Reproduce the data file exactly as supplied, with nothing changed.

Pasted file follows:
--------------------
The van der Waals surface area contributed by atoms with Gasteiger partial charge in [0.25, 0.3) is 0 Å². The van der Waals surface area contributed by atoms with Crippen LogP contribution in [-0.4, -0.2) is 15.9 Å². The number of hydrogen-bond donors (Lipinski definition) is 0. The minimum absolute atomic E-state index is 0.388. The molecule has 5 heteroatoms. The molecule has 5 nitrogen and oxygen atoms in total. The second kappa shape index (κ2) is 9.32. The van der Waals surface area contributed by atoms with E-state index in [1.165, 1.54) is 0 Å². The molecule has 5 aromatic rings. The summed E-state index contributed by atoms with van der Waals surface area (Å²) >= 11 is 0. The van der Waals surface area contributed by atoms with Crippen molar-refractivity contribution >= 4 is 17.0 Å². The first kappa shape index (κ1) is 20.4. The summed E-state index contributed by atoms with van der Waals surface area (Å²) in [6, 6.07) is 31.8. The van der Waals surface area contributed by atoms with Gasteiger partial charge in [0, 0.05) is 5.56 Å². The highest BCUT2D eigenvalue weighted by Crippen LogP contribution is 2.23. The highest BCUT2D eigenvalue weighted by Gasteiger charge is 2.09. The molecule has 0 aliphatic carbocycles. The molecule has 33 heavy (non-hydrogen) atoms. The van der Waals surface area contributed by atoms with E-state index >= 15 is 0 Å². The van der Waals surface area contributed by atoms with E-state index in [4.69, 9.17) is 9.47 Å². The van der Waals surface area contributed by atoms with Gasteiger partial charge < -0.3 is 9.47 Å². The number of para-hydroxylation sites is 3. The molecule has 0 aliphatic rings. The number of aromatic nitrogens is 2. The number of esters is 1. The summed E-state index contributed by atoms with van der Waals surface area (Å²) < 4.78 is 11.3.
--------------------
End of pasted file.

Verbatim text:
The van der Waals surface area contributed by atoms with Gasteiger partial charge in [0.25, 0.3) is 0 Å². The van der Waals surface area contributed by atoms with Crippen LogP contribution in [-0.4, -0.2) is 15.9 Å². The number of hydrogen-bond donors (Lipinski definition) is 0. The minimum absolute atomic E-state index is 0.388. The molecule has 5 heteroatoms. The molecule has 5 nitrogen and oxygen atoms in total. The second kappa shape index (κ2) is 9.32. The van der Waals surface area contributed by atoms with E-state index in [1.165, 1.54) is 0 Å². The molecule has 5 aromatic rings. The summed E-state index contributed by atoms with van der Waals surface area (Å²) >= 11 is 0. The van der Waals surface area contributed by atoms with Crippen molar-refractivity contribution >= 4 is 17.0 Å². The first kappa shape index (κ1) is 20.4. The summed E-state index contributed by atoms with van der Waals surface area (Å²) in [6, 6.07) is 31.8. The van der Waals surface area contributed by atoms with Gasteiger partial charge in [0, 0.05) is 5.56 Å². The highest BCUT2D eigenvalue weighted by Crippen LogP contribution is 2.23. The highest BCUT2D eigenvalue weighted by Gasteiger charge is 2.09. The molecule has 0 aliphatic carbocycles. The molecule has 33 heavy (non-hydrogen) atoms. The van der Waals surface area contributed by atoms with E-state index >= 15 is 0 Å². The van der Waals surface area contributed by atoms with E-state index in [4.69, 9.17) is 9.47 Å². The van der Waals surface area contributed by atoms with Gasteiger partial charge < -0.3 is 9.47 Å². The number of para-hydroxylation sites is 3. The molecule has 0 aliphatic rings. The number of aromatic nitrogens is 2. The number of esters is 1. The summed E-state index contributed by atoms with van der Waals surface area (Å²) < 4.78 is 11.3.